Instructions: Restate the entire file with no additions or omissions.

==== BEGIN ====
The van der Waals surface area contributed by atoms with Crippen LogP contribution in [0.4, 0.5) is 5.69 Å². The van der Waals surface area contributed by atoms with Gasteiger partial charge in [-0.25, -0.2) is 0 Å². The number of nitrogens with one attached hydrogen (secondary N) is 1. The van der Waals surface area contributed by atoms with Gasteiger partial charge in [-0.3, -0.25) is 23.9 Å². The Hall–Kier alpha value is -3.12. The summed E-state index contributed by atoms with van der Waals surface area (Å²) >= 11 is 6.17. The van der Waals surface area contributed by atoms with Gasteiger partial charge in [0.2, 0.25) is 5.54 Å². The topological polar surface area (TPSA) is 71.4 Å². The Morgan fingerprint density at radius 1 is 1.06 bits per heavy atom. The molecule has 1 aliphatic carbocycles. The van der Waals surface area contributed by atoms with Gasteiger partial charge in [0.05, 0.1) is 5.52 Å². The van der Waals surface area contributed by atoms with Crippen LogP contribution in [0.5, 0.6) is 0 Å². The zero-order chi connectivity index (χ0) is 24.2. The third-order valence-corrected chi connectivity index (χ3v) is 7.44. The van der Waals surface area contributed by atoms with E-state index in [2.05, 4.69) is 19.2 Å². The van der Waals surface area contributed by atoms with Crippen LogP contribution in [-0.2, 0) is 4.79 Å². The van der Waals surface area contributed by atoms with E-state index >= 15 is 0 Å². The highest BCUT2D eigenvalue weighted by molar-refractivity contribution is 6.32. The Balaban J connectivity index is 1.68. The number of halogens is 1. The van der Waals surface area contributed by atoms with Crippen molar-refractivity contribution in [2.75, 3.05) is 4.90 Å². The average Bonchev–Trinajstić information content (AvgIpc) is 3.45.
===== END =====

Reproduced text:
The van der Waals surface area contributed by atoms with Crippen LogP contribution in [0.4, 0.5) is 5.69 Å². The van der Waals surface area contributed by atoms with Gasteiger partial charge in [-0.25, -0.2) is 0 Å². The number of nitrogens with one attached hydrogen (secondary N) is 1. The van der Waals surface area contributed by atoms with Gasteiger partial charge in [-0.3, -0.25) is 23.9 Å². The Hall–Kier alpha value is -3.12. The summed E-state index contributed by atoms with van der Waals surface area (Å²) >= 11 is 6.17. The van der Waals surface area contributed by atoms with Gasteiger partial charge in [0.2, 0.25) is 5.54 Å². The topological polar surface area (TPSA) is 71.4 Å². The Morgan fingerprint density at radius 1 is 1.06 bits per heavy atom. The molecule has 1 aliphatic carbocycles. The van der Waals surface area contributed by atoms with Gasteiger partial charge in [0.05, 0.1) is 5.52 Å². The van der Waals surface area contributed by atoms with Crippen LogP contribution in [0.5, 0.6) is 0 Å². The zero-order chi connectivity index (χ0) is 24.2. The third-order valence-corrected chi connectivity index (χ3v) is 7.44. The van der Waals surface area contributed by atoms with E-state index in [2.05, 4.69) is 19.2 Å². The van der Waals surface area contributed by atoms with Crippen LogP contribution in [-0.2, 0) is 4.79 Å². The van der Waals surface area contributed by atoms with E-state index >= 15 is 0 Å². The highest BCUT2D eigenvalue weighted by molar-refractivity contribution is 6.32. The Balaban J connectivity index is 1.68. The number of halogens is 1. The van der Waals surface area contributed by atoms with Crippen molar-refractivity contribution in [2.75, 3.05) is 4.90 Å². The average Bonchev–Trinajstić information content (AvgIpc) is 3.45.